WARNING: This article deals with suicide and self harm, and may be triggering for some readers.
By SAMANTHA MAWDSLEY
I saw her as soon as I walked out of the front door at work. She was young, tiny and skittish. She should not have been out this late on her own. I was on my way from the closing shift at the pub and I had a friend walking me home. She swung around at the sound of our voices, but hurriedly turned away and kept walking. I fell in step behind her and she stole a look, eyes wide and fearful.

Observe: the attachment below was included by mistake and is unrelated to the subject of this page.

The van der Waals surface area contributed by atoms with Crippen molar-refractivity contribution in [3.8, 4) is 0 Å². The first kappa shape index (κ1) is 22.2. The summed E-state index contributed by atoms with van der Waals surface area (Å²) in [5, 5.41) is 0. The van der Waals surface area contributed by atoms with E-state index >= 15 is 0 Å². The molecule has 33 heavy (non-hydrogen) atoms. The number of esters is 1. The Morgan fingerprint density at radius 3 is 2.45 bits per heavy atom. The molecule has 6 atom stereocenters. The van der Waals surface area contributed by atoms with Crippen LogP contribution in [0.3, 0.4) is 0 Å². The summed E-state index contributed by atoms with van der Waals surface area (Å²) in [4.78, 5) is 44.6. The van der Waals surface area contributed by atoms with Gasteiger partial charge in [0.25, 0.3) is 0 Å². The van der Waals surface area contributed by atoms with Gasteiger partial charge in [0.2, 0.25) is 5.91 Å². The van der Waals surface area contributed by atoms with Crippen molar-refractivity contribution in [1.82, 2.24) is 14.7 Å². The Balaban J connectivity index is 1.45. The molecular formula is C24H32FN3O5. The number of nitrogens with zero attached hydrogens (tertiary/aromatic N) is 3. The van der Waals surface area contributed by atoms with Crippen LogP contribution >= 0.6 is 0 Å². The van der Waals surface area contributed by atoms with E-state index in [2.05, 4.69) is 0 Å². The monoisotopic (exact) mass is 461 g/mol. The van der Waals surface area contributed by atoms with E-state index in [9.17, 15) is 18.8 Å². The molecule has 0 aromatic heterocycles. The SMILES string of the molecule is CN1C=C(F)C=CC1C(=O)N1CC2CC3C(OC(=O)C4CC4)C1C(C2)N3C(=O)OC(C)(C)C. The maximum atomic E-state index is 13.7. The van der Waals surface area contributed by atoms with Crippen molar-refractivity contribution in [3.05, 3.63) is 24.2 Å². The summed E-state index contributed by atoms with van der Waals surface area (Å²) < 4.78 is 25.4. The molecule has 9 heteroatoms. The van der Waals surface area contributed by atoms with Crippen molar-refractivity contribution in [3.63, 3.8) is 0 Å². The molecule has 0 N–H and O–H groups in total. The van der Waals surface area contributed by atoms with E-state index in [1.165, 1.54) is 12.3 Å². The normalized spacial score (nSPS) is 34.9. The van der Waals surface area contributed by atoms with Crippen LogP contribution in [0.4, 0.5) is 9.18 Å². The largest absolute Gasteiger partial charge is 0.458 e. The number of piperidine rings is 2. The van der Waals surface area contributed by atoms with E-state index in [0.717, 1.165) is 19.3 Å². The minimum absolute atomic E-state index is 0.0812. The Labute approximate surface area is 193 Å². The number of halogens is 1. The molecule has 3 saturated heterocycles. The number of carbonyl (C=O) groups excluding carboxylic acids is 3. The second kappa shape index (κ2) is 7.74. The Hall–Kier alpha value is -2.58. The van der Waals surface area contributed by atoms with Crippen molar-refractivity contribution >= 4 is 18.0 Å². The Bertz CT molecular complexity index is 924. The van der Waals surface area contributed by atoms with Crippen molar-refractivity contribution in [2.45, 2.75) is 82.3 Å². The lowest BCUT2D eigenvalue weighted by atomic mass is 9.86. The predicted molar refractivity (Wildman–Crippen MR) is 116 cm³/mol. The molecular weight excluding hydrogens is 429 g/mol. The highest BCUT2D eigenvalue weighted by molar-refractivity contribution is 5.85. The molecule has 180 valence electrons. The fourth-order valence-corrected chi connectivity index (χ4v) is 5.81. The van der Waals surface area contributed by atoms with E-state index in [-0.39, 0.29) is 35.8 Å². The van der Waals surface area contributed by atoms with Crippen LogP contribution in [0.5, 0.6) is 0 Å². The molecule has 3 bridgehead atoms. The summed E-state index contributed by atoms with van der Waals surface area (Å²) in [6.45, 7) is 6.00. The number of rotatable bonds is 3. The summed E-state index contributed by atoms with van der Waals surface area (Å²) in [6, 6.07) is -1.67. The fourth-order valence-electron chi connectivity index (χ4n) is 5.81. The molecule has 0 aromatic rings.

“Are you okay?” I asked gently.
“Yes, thank you.” And she turned around. Please don’t talk to me.
She crossed to the other side of the road. Please don’t follow me.
My friend suspected drugs. I suspected mental health problems. Naive? Maybe.
I watched her – tugging at the arms of her jacket – feeling suffocated by her headphones – searching wildly for a direction to walk in.
“Excuse me, can you please tell me where I am?” Not a normal question. I crossed to her side of the road.
“You’re in Harrow. Are you sure you’re okay?”
“Where are you trying to get to?”
“I don’t know.”
“Well how about a train station? I can get you to a train station. You can walk with us.”